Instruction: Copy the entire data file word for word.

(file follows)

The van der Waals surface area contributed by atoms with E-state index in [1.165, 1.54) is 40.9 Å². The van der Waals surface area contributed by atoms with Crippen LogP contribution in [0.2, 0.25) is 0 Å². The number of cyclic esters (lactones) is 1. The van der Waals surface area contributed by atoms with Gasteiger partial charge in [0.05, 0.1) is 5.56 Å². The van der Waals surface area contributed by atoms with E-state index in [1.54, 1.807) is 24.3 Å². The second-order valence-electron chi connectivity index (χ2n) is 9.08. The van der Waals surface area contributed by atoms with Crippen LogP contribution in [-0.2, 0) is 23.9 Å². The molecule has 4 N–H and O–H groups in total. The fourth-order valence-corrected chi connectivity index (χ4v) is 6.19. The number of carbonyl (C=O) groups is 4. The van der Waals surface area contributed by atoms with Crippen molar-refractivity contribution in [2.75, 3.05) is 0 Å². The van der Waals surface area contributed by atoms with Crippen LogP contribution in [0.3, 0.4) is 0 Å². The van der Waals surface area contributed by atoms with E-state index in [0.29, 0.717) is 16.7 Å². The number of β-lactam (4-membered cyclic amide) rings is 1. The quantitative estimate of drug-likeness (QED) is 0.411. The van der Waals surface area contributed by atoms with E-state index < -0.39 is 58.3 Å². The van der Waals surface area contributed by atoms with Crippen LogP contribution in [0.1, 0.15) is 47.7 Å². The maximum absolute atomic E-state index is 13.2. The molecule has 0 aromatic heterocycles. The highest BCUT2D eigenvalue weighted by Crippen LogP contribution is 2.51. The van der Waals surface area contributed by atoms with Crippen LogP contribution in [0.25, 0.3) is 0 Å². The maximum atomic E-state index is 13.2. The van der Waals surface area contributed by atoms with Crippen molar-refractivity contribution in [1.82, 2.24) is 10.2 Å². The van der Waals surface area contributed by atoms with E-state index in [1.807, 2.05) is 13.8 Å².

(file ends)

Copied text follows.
The van der Waals surface area contributed by atoms with E-state index in [1.165, 1.54) is 40.9 Å². The van der Waals surface area contributed by atoms with Crippen LogP contribution in [0.2, 0.25) is 0 Å². The number of cyclic esters (lactones) is 1. The van der Waals surface area contributed by atoms with Gasteiger partial charge in [0.05, 0.1) is 5.56 Å². The van der Waals surface area contributed by atoms with E-state index in [1.54, 1.807) is 24.3 Å². The second-order valence-electron chi connectivity index (χ2n) is 9.08. The van der Waals surface area contributed by atoms with Crippen LogP contribution in [-0.2, 0) is 23.9 Å². The molecule has 4 N–H and O–H groups in total. The fourth-order valence-corrected chi connectivity index (χ4v) is 6.19. The number of carbonyl (C=O) groups is 4. The van der Waals surface area contributed by atoms with Crippen molar-refractivity contribution in [2.75, 3.05) is 0 Å². The van der Waals surface area contributed by atoms with Crippen LogP contribution in [0.3, 0.4) is 0 Å². The van der Waals surface area contributed by atoms with E-state index in [0.29, 0.717) is 16.7 Å². The number of β-lactam (4-membered cyclic amide) rings is 1. The quantitative estimate of drug-likeness (QED) is 0.411. The van der Waals surface area contributed by atoms with E-state index < -0.39 is 58.3 Å². The van der Waals surface area contributed by atoms with Crippen LogP contribution in [0.1, 0.15) is 47.7 Å². The maximum absolute atomic E-state index is 13.2. The molecule has 0 aromatic heterocycles. The highest BCUT2D eigenvalue weighted by Crippen LogP contribution is 2.51. The van der Waals surface area contributed by atoms with Crippen LogP contribution in [0.25, 0.3) is 0 Å². The maximum atomic E-state index is 13.2. The van der Waals surface area contributed by atoms with Crippen molar-refractivity contribution in [1.82, 2.24) is 10.2 Å². The van der Waals surface area contributed by atoms with E-state index in [1.807, 2.05) is 13.8 Å².